Column chromatography and planar chromatography.
♠ Columnar chromatography is one where stationary phase is column shape. It is widely used in types like High pressure liquid chromatography (also medium pressure liquid chromatography), Column chromatography, Gas chromatography etc. Development of chromatogram occurs in volume aspect.
♠ Planar chromatography is one wherein a stationary phase is flat. The development occurs on the planar surface (only area).
5. Based on purpose of chromatography experiment: This is one of the types of chromatography Here the idea of experiment different. This can be done on both planar type and columnar type of chromatography. The types are
♠ Preparative chromatography: The amount of sample injected or applied is very large and the separated and pure component is collected for use. The desired component of sample is not disposed off. This is also exclusively applied in column types as preparative column chromatography.
♠ Analytic chromatography: Here the sample size applied or injected is very small and the intention is aimed to identify the components in the sample and also their individual concentrations in the sample. The eluted sample from the outlet is disposed off.
6. Based on physical or chemical character of the stationary phase:
This is especially followed in columnar chromatography where in the stationary phase used has specific character like being porous or charged.
♠ Size exclusion chromatography: Here the stationary phase has pores in its matrix. When molecules are allowed to pass through, those with large size travel a short path under mobile phase influence and pass out of column first and vice-verse.
♠ Ion exchange chromatography: Here the stationary phase has a definite charged ions. When the sample is passed through, it retains all the molecules with opposite charge and leaves off molecules with same charge. So to elute the bound molecules, you need to pass another mobile phase with similar charge to stationary phase to recover the bound molecules. (like molecule displacement method).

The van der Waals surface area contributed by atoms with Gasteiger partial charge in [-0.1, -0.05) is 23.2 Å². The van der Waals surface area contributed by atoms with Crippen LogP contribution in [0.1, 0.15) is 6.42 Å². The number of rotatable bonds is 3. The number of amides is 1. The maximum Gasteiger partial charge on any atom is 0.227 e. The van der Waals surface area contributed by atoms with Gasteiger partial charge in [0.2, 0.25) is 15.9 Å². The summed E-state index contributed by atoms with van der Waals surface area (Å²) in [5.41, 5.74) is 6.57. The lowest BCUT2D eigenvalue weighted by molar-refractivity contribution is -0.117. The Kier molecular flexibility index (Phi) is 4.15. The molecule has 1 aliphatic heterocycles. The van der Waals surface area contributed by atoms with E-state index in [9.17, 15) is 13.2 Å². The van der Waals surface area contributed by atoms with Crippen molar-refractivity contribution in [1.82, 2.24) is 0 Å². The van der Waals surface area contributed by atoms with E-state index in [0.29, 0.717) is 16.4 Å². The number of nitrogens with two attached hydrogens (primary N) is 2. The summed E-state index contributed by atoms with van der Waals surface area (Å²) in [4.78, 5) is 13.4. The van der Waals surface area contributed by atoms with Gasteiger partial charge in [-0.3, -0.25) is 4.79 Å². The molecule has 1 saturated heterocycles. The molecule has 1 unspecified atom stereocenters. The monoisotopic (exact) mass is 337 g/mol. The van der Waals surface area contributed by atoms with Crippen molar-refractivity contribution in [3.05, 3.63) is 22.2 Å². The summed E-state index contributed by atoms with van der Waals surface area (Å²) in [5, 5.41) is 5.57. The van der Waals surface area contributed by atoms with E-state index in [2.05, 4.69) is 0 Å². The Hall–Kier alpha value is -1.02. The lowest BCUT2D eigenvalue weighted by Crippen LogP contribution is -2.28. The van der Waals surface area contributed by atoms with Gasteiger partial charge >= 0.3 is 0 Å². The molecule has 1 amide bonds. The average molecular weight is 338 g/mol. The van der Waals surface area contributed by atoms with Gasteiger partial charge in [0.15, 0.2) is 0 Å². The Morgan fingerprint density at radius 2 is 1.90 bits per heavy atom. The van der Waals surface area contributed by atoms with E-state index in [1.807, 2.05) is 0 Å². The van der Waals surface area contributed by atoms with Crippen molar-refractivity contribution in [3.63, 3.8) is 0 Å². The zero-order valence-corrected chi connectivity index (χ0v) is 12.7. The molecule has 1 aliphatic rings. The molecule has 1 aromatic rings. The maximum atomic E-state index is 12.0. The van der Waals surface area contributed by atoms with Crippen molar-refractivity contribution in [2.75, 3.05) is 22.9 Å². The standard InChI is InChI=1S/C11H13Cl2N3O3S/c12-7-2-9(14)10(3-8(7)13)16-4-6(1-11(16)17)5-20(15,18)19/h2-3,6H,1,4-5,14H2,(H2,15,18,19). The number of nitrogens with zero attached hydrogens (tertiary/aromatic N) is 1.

So the above mentioned types of chromatography are theoretically classified. But practically we have only 11 types of chromatography
So over all the available chromatography techniques for regular analysis include.
- Column chormatography: It is similar to the pic shown above where you pour mobile phase from top of the column to flow through the sample present on stationary phase in the column to get separated.
- High performance liquid chromatography (HPLC): Here mobile phase is pumped into the column at a defined pressure and further the column particles are very small so the surface area is high and better separation takes place. See HPLC applications
- Gas chromatography (GC): Here gas is used as mobile phase. For details see gas chromatography principle.
- Ion-exchange chromatography: Here the mobile phase is charged and sample molecules with similar charge present on the charged stationary phase get eluted out as the mobile phase molecules with charge displace them.
- Size exclusion chromatography. Here the column is loaded with charged some gel having pores. Sample particles when poured along with mobile phase has to pass through the sieve like net work of the stationary phase. In doing so, the larger particles elute out first and smaller ones last. The reason is the smaller ones take longer path in the column stationary phase while larger particles take short path to elute out.
- Thin layer chromatography (TLC): Here the stationary phase is a thin layer and plate like.
- High performance thin layer chromatography (HTLC): Similar to TLC but more efficient.
- Paper chromatography.Here column is paper either rectangular or circular.
- Affinity chromatography.
- LC-MS: Liquid chromatography combine with Mass spectroscopy (detector)
- GC-MS: Gas chromatography combined with Mass spectroscopy (detector)
- Ultra high performance chromatography
The chromatography is still under improvement with regards to one or other part of it. But the basic concept remains same in all.